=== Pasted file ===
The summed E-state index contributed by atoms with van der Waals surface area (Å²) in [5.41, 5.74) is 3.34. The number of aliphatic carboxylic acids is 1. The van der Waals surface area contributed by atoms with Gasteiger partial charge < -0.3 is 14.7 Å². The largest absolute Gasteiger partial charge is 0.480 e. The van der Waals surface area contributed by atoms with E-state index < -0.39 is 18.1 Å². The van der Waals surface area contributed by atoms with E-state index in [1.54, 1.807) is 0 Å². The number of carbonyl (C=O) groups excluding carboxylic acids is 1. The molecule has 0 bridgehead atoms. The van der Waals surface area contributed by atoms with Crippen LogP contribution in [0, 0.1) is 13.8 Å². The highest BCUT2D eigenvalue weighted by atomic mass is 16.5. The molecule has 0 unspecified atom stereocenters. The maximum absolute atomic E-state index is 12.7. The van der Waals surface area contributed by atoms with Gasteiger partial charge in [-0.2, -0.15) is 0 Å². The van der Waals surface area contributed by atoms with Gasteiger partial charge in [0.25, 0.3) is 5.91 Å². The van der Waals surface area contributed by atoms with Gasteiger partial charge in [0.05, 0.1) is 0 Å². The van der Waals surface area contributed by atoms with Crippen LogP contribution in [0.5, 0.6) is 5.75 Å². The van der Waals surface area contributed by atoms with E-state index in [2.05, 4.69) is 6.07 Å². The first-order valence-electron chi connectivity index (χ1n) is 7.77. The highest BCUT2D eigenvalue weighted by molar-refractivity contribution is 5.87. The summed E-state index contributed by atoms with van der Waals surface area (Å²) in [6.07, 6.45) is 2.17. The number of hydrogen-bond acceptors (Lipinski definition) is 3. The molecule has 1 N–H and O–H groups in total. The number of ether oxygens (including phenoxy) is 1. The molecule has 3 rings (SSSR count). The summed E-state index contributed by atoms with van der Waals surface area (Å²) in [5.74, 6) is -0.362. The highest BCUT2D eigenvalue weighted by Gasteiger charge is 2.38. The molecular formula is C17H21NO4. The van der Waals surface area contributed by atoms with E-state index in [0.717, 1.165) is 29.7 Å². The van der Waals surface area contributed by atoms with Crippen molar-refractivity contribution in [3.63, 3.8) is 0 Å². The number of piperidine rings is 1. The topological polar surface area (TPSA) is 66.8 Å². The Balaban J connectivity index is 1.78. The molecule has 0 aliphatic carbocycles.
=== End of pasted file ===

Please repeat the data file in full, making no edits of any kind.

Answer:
The summed E-state index contributed by atoms with van der Waals surface area (Å²) in [5.41, 5.74) is 3.34. The number of aliphatic carboxylic acids is 1. The van der Waals surface area contributed by atoms with Gasteiger partial charge < -0.3 is 14.7 Å². The largest absolute Gasteiger partial charge is 0.480 e. The van der Waals surface area contributed by atoms with E-state index < -0.39 is 18.1 Å². The van der Waals surface area contributed by atoms with E-state index in [1.54, 1.807) is 0 Å². The number of carbonyl (C=O) groups excluding carboxylic acids is 1. The molecule has 0 bridgehead atoms. The van der Waals surface area contributed by atoms with Crippen LogP contribution in [0, 0.1) is 13.8 Å². The highest BCUT2D eigenvalue weighted by atomic mass is 16.5. The molecule has 0 unspecified atom stereocenters. The maximum absolute atomic E-state index is 12.7. The van der Waals surface area contributed by atoms with Gasteiger partial charge in [-0.2, -0.15) is 0 Å². The van der Waals surface area contributed by atoms with Gasteiger partial charge in [0.25, 0.3) is 5.91 Å². The van der Waals surface area contributed by atoms with Gasteiger partial charge in [0.05, 0.1) is 0 Å². The van der Waals surface area contributed by atoms with Crippen LogP contribution in [0.5, 0.6) is 5.75 Å². The van der Waals surface area contributed by atoms with E-state index in [2.05, 4.69) is 6.07 Å². The first-order valence-electron chi connectivity index (χ1n) is 7.77. The highest BCUT2D eigenvalue weighted by molar-refractivity contribution is 5.87. The summed E-state index contributed by atoms with van der Waals surface area (Å²) in [6.07, 6.45) is 2.17. The number of hydrogen-bond acceptors (Lipinski definition) is 3. The molecule has 1 N–H and O–H groups in total. The number of ether oxygens (including phenoxy) is 1. The molecule has 3 rings (SSSR count). The summed E-state index contributed by atoms with van der Waals surface area (Å²) in [5.74, 6) is -0.362. The highest BCUT2D eigenvalue weighted by Gasteiger charge is 2.38. The molecular formula is C17H21NO4. The van der Waals surface area contributed by atoms with E-state index in [0.717, 1.165) is 29.7 Å². The van der Waals surface area contributed by atoms with Crippen molar-refractivity contribution in [3.63, 3.8) is 0 Å². The number of piperidine rings is 1. The topological polar surface area (TPSA) is 66.8 Å². The Balaban J connectivity index is 1.78. The molecule has 0 aliphatic carbocycles.